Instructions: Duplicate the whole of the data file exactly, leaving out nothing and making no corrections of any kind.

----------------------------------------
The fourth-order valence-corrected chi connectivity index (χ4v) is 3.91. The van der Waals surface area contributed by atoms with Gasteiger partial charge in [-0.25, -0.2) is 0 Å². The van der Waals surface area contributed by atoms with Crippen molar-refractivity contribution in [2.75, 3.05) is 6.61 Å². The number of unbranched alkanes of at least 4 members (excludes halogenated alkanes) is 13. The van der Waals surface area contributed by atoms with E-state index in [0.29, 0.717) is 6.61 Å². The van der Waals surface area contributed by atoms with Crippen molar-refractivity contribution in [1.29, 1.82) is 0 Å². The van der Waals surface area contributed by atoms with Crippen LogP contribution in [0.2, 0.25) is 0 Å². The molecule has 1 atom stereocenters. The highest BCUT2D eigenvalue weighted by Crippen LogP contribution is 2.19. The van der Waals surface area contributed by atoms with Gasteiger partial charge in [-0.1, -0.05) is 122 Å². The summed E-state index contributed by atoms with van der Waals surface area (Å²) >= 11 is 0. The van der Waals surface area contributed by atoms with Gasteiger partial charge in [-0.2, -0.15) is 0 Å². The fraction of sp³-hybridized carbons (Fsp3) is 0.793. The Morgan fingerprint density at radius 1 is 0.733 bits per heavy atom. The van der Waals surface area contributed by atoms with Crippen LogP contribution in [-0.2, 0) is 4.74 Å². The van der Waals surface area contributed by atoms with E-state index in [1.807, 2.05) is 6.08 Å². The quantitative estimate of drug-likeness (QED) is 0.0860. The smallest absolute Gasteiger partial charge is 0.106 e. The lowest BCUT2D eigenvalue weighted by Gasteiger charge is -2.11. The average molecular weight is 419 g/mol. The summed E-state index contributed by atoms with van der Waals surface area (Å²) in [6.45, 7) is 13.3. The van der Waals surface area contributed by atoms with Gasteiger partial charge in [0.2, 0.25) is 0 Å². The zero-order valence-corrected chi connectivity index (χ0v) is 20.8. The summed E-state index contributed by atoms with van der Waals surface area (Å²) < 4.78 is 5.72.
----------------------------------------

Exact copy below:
The fourth-order valence-corrected chi connectivity index (χ4v) is 3.91. The van der Waals surface area contributed by atoms with Gasteiger partial charge in [-0.25, -0.2) is 0 Å². The van der Waals surface area contributed by atoms with Crippen molar-refractivity contribution in [2.75, 3.05) is 6.61 Å². The number of unbranched alkanes of at least 4 members (excludes halogenated alkanes) is 13. The van der Waals surface area contributed by atoms with E-state index in [0.29, 0.717) is 6.61 Å². The van der Waals surface area contributed by atoms with Crippen molar-refractivity contribution in [1.29, 1.82) is 0 Å². The van der Waals surface area contributed by atoms with Crippen LogP contribution in [0.2, 0.25) is 0 Å². The molecule has 1 atom stereocenters. The highest BCUT2D eigenvalue weighted by Crippen LogP contribution is 2.19. The van der Waals surface area contributed by atoms with Gasteiger partial charge in [-0.1, -0.05) is 122 Å². The summed E-state index contributed by atoms with van der Waals surface area (Å²) >= 11 is 0. The van der Waals surface area contributed by atoms with Gasteiger partial charge in [-0.2, -0.15) is 0 Å². The fraction of sp³-hybridized carbons (Fsp3) is 0.793. The Morgan fingerprint density at radius 1 is 0.733 bits per heavy atom. The van der Waals surface area contributed by atoms with Crippen LogP contribution in [-0.2, 0) is 4.74 Å². The van der Waals surface area contributed by atoms with E-state index in [1.807, 2.05) is 6.08 Å². The quantitative estimate of drug-likeness (QED) is 0.0860. The smallest absolute Gasteiger partial charge is 0.106 e. The lowest BCUT2D eigenvalue weighted by Gasteiger charge is -2.11. The average molecular weight is 419 g/mol. The summed E-state index contributed by atoms with van der Waals surface area (Å²) in [6.45, 7) is 13.3. The van der Waals surface area contributed by atoms with Gasteiger partial charge in [0.2, 0.25) is 0 Å². The zero-order valence-corrected chi connectivity index (χ0v) is 20.8. The summed E-state index contributed by atoms with van der Waals surface area (Å²) < 4.78 is 5.72.